April 23, 2019
As the post heading implies, there are different types of pressure vessel materials, and they are used in different applications. Destined for a variety of fundamentally contrasting usage domains, it's easy enough to alter the geometry of a pressure vessel or to thicken its walls. Along with those function-specific features, though, a tank-like frame must present a steel-hardened backbone, which can flex but never rupture. Is steel, then, really the ideal choice?
Offshore Pressure Vessels
Unlike the dynamic fluid containment units used in chemical plants, there are fewer transient forces to offset on an offshore site. Therefore, the material planning engineer can focus on containment, on storing the recently extracted crude oil or gas. Beyond such utilitarian concerns, the design engineer is more worried about another material compromising threat. Corrosion is the biggest threat. To eliminate that external menace, oxidization resistant carbon steels are used to construct the vessels. Near rustproof alternative alloys are also an option.
Materials For Chemical Containment
It would be hard to list the different chemical classes and the ways in which they can weaken different alloys. Suffice to say, there's an immense range of different chemicals, so a vessel designer must have foreknowledge about a specific compound or medium before a pressure vessel material can be selected. Stainless steel is always a popular option. If a chemical base is too aggressive, a Hastelloy nickel steel substitute, composed of salts-resisting nickel-molybdenum-chromium, plus tungsten, should prevent a corrosive attack. Again, the chemical reagent must be identified before selecting the pressure vessel alloy.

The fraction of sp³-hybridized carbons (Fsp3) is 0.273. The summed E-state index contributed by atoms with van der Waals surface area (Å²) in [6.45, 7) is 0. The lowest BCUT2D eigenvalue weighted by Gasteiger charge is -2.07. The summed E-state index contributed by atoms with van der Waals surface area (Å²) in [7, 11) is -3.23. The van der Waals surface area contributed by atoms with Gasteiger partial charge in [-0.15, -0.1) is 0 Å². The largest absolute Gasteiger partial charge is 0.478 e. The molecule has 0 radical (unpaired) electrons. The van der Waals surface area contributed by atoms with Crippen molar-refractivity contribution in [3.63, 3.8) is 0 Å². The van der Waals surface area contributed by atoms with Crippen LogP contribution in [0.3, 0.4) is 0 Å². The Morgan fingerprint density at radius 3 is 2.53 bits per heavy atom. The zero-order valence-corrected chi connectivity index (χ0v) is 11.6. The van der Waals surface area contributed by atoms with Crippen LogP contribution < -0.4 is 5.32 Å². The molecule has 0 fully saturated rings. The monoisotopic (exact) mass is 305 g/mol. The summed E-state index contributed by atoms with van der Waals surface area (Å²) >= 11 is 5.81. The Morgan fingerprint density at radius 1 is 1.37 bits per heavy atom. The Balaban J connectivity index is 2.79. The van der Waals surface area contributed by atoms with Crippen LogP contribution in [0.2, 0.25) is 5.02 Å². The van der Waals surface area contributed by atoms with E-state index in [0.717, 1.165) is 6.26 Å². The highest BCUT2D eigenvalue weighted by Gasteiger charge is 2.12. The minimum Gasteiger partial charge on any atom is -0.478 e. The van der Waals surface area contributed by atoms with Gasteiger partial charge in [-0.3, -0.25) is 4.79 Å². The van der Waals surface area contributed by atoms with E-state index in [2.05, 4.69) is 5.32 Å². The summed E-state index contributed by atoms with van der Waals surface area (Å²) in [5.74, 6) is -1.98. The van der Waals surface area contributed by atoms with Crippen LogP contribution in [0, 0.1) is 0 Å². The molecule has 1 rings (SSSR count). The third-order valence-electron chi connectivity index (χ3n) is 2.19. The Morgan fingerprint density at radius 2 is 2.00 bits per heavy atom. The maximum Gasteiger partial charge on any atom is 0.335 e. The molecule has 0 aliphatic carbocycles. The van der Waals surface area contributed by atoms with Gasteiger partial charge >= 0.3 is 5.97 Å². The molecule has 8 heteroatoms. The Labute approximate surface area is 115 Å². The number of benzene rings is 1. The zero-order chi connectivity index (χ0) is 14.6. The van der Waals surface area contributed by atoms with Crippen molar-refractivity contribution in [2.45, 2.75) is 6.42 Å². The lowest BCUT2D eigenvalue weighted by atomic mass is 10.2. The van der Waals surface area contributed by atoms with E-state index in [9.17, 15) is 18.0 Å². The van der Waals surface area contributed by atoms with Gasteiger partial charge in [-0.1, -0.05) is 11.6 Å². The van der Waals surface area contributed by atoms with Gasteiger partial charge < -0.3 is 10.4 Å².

There Are Alternatives To Steel
Even Hastealloy has a steely backbone. As a matter of fact, all large pressure vessels lean towards steel-reinforced alloys. For smaller variants, there are other options. Polymers operate in beer and beverage containment plants as low tensile storage tanks. Glass fibres further improve their pressure handling capabilities, but they're not nearly as strong as a comparable carbon steel vessel. Titanium, a lightweight but expensive metal, has a gift for rejecting the aggressive chemical reactions that occur when metals contact salt water. Unless that lightweight feature is heavily in demand, however, a similarly featured stainless steel will manage just as well.
Nickel steels tend to enter the material selecting equation often. They alloy easily with chromium when a high degree of heat resistance is required to support the alloy's high-pressure retainment attribute. Ultimately, because of the vast number of materials and the equally vast number of applications, a customer should open a line of communication with a pressure vessel vendor. The design and implementation team can't properly proceed without this important information. But, armed with this data, the optimally sourced alloy partners with the correct welding techniques and machining processes to form the perfect construct.
Fusion - Weld Engineering Pty Ltd
ABN 98 068 987619
1865 Frankston Flinders Road,
Hastings, VIC 3915
Ph: (03) 5909 8218
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